|Cybernetic culture research unit|
Many of the anonymous contributions on the Crypt appear to have been posted by victims of alien abduction and child abuse. In many cases, there is such a - presumably deliberate - smearing of these two thematic clusters that it is difficult to know whether one is reading an account of child abuse or of alien abduction. Lobby groups for incest victims have of course claimed that alien abduction stories are merely a screen for child abuse; but abductees have argued that the increasing concern about incest is a result of the gradual emergence of repressed memories of alien contact. One recent posting on the Crypt poses this question of embedding explicitly.
Are ET stories screening incest, or was incest screening ET? Both. To be is to be abused.
Cybergoths seem less concerned to discover the truth about either issue than to excite further collapse of the identitary and mnemic structures that both incest and alien abduction have exposed. The recent debates on recovered memory have reinforced the cybergoth claim that "all memories are false," and abduction and incest show, for the K-goths, that "there is nothing to believe in." Many postings emphasise the simultaneous collapse of the family, sanity, subjecivity and biological integrity:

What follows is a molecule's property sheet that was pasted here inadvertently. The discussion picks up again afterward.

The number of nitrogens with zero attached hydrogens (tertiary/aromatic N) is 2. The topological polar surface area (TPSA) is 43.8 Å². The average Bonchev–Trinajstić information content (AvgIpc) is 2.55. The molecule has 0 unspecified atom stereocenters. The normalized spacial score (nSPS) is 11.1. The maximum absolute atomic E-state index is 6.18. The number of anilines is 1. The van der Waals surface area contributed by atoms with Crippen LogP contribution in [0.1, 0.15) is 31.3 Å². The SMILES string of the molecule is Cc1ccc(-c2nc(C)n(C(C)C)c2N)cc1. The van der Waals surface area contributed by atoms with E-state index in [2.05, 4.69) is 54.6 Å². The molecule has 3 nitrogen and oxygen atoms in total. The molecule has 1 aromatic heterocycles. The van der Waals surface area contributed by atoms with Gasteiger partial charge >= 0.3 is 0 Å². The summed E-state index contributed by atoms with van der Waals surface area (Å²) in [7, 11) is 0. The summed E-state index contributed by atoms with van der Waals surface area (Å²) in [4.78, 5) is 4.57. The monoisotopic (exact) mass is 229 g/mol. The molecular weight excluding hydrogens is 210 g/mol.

It was not the case.
It was something outside
You couldn't believe
It was not the case
Probes in your head
Was this mummy and daddy or not?
It's not like fucking
It's not like being fucked
The transition from Close Encounter 4 - abduction as such - to CE 5-6 is a switch from the thematics of Science Fiction to those of cyberpunk or cybergothic. At CE5-6, the question of what is experienced is inextricably bound up with the question of what experience itself is, since the events undergone seem to constitute what Templeton calls a "Transcendental Occurrence" a change in the nature of time itself, registering as Freudo-Barkerian trauma. As one posting puts it:
No now now
Numb it now
Feel it later